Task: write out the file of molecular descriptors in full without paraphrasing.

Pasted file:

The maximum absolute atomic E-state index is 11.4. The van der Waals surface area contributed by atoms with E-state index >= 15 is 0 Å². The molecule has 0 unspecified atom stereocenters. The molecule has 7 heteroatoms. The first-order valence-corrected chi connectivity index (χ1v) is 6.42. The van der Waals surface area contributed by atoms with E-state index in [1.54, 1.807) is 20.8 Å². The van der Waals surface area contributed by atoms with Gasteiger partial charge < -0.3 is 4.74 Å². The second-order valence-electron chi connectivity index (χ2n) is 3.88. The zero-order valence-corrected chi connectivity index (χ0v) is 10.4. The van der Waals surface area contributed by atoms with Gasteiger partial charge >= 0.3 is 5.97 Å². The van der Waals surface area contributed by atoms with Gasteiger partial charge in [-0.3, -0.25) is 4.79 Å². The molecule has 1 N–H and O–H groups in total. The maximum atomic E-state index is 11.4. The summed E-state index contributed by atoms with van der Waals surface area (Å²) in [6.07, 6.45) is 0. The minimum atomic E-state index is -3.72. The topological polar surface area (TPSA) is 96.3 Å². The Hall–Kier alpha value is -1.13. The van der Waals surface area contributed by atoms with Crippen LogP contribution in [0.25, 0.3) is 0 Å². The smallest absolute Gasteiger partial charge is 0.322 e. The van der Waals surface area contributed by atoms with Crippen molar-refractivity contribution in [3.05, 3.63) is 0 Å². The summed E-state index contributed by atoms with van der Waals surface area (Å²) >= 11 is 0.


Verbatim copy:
The maximum absolute atomic E-state index is 11.4. The van der Waals surface area contributed by atoms with E-state index >= 15 is 0 Å². The molecule has 0 unspecified atom stereocenters. The molecule has 7 heteroatoms. The first-order valence-corrected chi connectivity index (χ1v) is 6.42. The van der Waals surface area contributed by atoms with E-state index in [1.54, 1.807) is 20.8 Å². The van der Waals surface area contributed by atoms with Gasteiger partial charge < -0.3 is 4.74 Å². The second-order valence-electron chi connectivity index (χ2n) is 3.88. The zero-order valence-corrected chi connectivity index (χ0v) is 10.4. The van der Waals surface area contributed by atoms with Gasteiger partial charge >= 0.3 is 5.97 Å². The van der Waals surface area contributed by atoms with Gasteiger partial charge in [-0.3, -0.25) is 4.79 Å². The molecule has 1 N–H and O–H groups in total. The maximum atomic E-state index is 11.4. The summed E-state index contributed by atoms with van der Waals surface area (Å²) in [6.07, 6.45) is 0. The minimum atomic E-state index is -3.72. The topological polar surface area (TPSA) is 96.3 Å². The Hall–Kier alpha value is -1.13. The van der Waals surface area contributed by atoms with Crippen LogP contribution in [0.25, 0.3) is 0 Å². The smallest absolute Gasteiger partial charge is 0.322 e. The van der Waals surface area contributed by atoms with Crippen molar-refractivity contribution in [3.05, 3.63) is 0 Å². The summed E-state index contributed by atoms with van der Waals surface area (Å²) >= 11 is 0.